Social and cultural history of Africa, colonialism and postcolonialism, Nationalism in Africa, Development, urban history
Lynn Schler received a B.A. in history at the University of Michigan in 1989. She completed her Master’s degree in African Studies at the Hebrew University of Jerusalem in 1995. She received a Ph.D. in African History at Stanford University in 2002. Since 2008, she has been a senior lecturer in African History in the Department of Politics and Government at Ben-Gurion University of the Negev in Israel.
Lynn’s research has been focused on the construction of identities, communities and ideologies in the volatile meeting grounds between European empires and African cultures. Her work has examined the cultural, ideological and political implications of colonial and post-colonial encounters in Africa, the African Diaspora, and Europe. Her first book, The Strangers of New Bell: Immigration, Public Space and Community in Colonial Douala, Cameroon, 1914-1960 (UNISA, South Africa, 2008), examined the growth of an immigrant community in Douala under German and French colonial rule. Her second monograph, Becoming Nigerians: African Seamen, Decolonization and the Nationalization of Shipping in Nigeria, 1945-1990 (Ohio University Press, forthcoming) focuses on Nigerian seamen in the transition from colonialism to independence. The study provides a working-class perspective on the process of decolonization, and documents the ways in which everyday Africans interpreted and experienced these broader political changes. Research for this book was conducted in Nigeria and Liverpool.
Lynn has been the Director of the Tamar Golan Africa Centre at Ben Gurion University since 2011. In this capacity, she organizes and oversees a wide range of academic, research and cultural activities. She was also one of the founders and the first academic director of the Inter-University Program in African Studies, based at Ben-Gurion University, Tel Aviv University and the Open University of Israel.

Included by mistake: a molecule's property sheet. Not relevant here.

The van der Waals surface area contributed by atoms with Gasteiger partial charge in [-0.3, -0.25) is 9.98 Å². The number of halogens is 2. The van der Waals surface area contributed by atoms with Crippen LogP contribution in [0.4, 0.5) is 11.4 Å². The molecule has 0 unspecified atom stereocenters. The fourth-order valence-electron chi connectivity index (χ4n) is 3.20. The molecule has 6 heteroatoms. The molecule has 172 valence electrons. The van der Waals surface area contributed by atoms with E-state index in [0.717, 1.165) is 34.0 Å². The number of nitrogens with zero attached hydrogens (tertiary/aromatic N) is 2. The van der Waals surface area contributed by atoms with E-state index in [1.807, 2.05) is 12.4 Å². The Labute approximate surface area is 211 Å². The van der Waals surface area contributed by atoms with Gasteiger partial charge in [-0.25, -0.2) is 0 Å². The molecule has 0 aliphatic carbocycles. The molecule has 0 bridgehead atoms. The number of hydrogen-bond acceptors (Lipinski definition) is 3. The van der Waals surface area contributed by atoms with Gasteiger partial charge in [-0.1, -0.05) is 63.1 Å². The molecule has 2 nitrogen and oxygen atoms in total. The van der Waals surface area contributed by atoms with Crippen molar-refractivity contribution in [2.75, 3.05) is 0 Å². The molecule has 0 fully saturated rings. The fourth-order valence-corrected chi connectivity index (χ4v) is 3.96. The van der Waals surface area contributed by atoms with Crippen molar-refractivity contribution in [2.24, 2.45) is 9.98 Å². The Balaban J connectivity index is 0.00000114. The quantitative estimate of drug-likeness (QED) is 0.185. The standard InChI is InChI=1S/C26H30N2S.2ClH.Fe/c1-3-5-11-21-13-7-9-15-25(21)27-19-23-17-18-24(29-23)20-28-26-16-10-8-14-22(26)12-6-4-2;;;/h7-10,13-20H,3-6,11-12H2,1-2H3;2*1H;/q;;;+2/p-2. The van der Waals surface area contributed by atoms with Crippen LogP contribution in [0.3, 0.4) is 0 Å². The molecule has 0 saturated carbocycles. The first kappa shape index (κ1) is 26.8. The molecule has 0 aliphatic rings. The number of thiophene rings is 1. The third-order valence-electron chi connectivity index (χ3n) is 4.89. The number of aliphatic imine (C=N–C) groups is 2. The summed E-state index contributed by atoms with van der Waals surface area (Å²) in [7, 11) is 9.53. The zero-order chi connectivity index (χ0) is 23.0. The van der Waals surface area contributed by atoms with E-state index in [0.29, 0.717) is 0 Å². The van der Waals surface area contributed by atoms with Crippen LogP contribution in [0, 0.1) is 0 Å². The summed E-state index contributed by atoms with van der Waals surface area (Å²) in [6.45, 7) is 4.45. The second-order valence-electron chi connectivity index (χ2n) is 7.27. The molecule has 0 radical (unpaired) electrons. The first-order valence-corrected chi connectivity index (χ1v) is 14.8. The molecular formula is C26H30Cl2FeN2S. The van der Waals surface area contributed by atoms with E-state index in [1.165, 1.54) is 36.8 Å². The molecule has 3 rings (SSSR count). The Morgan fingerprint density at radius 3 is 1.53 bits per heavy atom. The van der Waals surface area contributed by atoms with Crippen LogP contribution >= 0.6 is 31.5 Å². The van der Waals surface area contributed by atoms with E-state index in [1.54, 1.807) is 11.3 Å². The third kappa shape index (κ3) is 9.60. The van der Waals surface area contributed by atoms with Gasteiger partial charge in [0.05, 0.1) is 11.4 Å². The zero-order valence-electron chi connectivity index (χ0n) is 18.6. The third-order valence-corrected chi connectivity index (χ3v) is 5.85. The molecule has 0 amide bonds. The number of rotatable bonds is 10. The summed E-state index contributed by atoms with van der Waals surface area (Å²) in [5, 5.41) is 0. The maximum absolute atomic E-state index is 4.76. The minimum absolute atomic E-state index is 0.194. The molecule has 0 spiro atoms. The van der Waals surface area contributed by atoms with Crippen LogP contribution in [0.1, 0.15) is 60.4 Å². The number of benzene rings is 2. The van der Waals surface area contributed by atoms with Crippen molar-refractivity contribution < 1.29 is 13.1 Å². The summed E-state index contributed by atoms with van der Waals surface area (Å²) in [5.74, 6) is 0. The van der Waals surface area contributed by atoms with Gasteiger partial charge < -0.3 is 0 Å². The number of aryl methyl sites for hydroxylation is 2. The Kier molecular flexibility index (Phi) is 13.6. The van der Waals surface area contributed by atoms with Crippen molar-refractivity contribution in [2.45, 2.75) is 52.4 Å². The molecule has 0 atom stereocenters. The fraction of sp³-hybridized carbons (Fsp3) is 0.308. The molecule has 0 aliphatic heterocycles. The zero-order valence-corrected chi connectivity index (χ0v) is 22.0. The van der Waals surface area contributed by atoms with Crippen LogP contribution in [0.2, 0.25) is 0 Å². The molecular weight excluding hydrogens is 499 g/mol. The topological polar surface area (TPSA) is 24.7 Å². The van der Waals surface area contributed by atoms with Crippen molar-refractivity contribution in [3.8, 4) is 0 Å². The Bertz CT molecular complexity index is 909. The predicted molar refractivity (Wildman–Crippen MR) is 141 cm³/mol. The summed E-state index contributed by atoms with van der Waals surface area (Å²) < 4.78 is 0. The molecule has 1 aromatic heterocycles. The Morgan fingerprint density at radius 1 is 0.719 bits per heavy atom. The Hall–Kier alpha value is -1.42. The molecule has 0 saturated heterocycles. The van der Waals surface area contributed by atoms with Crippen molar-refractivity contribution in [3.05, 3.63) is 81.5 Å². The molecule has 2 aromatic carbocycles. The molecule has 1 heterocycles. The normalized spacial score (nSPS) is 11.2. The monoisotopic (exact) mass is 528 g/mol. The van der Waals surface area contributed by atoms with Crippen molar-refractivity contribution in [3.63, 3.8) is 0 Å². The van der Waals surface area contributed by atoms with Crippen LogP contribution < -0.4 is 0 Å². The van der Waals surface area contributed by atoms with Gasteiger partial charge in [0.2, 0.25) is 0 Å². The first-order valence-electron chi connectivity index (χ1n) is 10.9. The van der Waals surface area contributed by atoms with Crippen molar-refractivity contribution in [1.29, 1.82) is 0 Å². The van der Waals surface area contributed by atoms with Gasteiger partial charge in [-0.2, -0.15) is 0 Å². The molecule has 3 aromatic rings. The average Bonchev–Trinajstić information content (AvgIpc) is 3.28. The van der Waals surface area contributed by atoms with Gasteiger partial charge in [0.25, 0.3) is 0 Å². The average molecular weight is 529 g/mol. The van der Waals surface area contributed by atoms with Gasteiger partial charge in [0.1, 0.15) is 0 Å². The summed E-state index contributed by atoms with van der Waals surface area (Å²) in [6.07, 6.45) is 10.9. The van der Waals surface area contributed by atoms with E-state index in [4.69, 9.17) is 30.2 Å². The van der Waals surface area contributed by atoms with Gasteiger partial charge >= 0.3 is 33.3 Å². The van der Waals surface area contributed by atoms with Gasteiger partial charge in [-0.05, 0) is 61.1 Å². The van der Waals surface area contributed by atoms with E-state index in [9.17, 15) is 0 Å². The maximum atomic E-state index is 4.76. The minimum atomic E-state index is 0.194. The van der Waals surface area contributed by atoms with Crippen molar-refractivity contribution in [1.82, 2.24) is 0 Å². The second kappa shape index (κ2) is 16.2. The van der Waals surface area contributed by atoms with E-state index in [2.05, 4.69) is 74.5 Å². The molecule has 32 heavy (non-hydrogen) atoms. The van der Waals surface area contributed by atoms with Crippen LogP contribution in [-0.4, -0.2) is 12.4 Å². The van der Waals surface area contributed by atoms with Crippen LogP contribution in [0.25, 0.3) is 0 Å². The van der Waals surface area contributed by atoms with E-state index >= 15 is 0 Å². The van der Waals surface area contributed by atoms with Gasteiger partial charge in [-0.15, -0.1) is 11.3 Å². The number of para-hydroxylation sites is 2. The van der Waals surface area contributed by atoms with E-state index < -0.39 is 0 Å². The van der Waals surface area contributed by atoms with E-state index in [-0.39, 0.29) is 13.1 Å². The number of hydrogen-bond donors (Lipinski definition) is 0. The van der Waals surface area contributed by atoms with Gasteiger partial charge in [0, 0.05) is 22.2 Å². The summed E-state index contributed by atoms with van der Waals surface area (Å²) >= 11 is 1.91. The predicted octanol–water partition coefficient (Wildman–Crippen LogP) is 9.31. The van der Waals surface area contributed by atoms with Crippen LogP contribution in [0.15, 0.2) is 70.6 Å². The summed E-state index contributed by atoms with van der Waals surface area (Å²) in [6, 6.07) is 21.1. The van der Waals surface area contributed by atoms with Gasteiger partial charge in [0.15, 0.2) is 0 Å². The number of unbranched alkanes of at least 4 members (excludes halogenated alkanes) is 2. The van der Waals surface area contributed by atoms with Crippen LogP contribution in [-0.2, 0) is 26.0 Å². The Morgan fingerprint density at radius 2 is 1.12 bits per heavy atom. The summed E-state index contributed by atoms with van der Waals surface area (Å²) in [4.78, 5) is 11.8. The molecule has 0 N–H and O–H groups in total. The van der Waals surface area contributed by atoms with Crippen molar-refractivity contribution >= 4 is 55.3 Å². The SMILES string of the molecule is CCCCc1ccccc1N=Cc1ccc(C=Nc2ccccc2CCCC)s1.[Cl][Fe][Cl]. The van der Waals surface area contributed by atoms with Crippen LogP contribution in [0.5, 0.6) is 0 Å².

“Looking Through a Glass of Beer: Alcohol in the Cultural Spaces of Colonial Douala, 1910-1945,” International Journal of African Historical Studies, vol. 35, no. 2 (2002) 315-334
“Ambiguous Spaces: The Struggle over African Identities and Urban Communities in Colonial Douala, 1914-1945,” Journal of African History, vol. 44, no. 2 (2003) 51-72
“Bridewealth, Guns and Other Status Symbols: Immigration and Consumption in Colonial Douala,” The Journal of African Cultural Studies , vol. 16 (2003) 213-234
“History, the Nation-State and Alternative Narratives: An Example from Colonial Douala,” African Studies Review, vol. 48, no.1 (2005) 89-108
“Secrets and Silences in the Writing of African Women’s History,” (in Hebrew), Zmanim: A Historical Quarterly, vol. 102 (2008) 68-79
“American Imperialism in the Era of Post-Orientalism,” (in Hebrew), Jama’a, vol. 17 (2009) 87-92
“Rethinking African Labor, Past and Present,” Lynn Schler, and , in African Identities, vol. 7, no. 2 (2009) 287-298
“Transnationalism and Nationalism in the Nigerian Seamen’s Union,” African Identities, vol. 7, no. 2 (2009) 387-398
“The Negotiations of Nigerian Seamen in the Transition from Colonialism to Independence: Smuggling to Make Ends Meet,” African Studies Review, vol. 54, no. 1 (2011), 167-185
“Becoming Nigerian: African Seamen, Decolonisation, and the Nationalisation of Consciousness,” Studies in Ethnicity and Nationalism, vol. 11, no. 1 (2011), 42-62
"‘The facts stated do not seem to be true’: The Contested Process of Repatriation in British Colonial Nigeria." The Journal of Imperial and Commonwealth History, vol. 41 (2013): 1-19